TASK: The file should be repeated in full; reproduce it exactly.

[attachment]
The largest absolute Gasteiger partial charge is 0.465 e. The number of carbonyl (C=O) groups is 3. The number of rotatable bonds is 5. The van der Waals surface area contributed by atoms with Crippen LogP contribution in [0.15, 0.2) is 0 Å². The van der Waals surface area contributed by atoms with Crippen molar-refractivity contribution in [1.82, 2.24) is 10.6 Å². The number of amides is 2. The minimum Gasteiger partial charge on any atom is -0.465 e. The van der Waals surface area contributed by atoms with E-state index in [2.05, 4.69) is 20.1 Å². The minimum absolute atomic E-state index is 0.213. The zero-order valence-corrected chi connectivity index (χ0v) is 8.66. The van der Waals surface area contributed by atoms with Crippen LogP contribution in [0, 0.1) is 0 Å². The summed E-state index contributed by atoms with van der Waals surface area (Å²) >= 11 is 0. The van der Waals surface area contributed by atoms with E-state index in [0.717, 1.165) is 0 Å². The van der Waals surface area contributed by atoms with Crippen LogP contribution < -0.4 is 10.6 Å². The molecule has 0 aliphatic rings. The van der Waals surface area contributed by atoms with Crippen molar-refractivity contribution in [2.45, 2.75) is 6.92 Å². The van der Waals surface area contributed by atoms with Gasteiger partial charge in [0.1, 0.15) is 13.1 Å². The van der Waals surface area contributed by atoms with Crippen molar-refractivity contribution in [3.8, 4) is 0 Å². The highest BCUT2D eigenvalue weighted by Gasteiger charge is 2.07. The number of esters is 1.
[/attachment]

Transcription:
The largest absolute Gasteiger partial charge is 0.465 e. The number of carbonyl (C=O) groups is 3. The number of rotatable bonds is 5. The van der Waals surface area contributed by atoms with Crippen LogP contribution in [0.15, 0.2) is 0 Å². The van der Waals surface area contributed by atoms with Crippen molar-refractivity contribution in [1.82, 2.24) is 10.6 Å². The number of amides is 2. The minimum Gasteiger partial charge on any atom is -0.465 e. The van der Waals surface area contributed by atoms with E-state index in [2.05, 4.69) is 20.1 Å². The minimum absolute atomic E-state index is 0.213. The zero-order valence-corrected chi connectivity index (χ0v) is 8.66. The van der Waals surface area contributed by atoms with Crippen LogP contribution in [0, 0.1) is 0 Å². The summed E-state index contributed by atoms with van der Waals surface area (Å²) >= 11 is 0. The van der Waals surface area contributed by atoms with E-state index in [0.717, 1.165) is 0 Å². The van der Waals surface area contributed by atoms with Crippen LogP contribution < -0.4 is 10.6 Å². The molecule has 0 aliphatic rings. The van der Waals surface area contributed by atoms with Crippen molar-refractivity contribution in [2.45, 2.75) is 6.92 Å². The van der Waals surface area contributed by atoms with Gasteiger partial charge in [0.1, 0.15) is 13.1 Å². The van der Waals surface area contributed by atoms with Crippen molar-refractivity contribution in [3.8, 4) is 0 Å². The highest BCUT2D eigenvalue weighted by Gasteiger charge is 2.07. The number of esters is 1.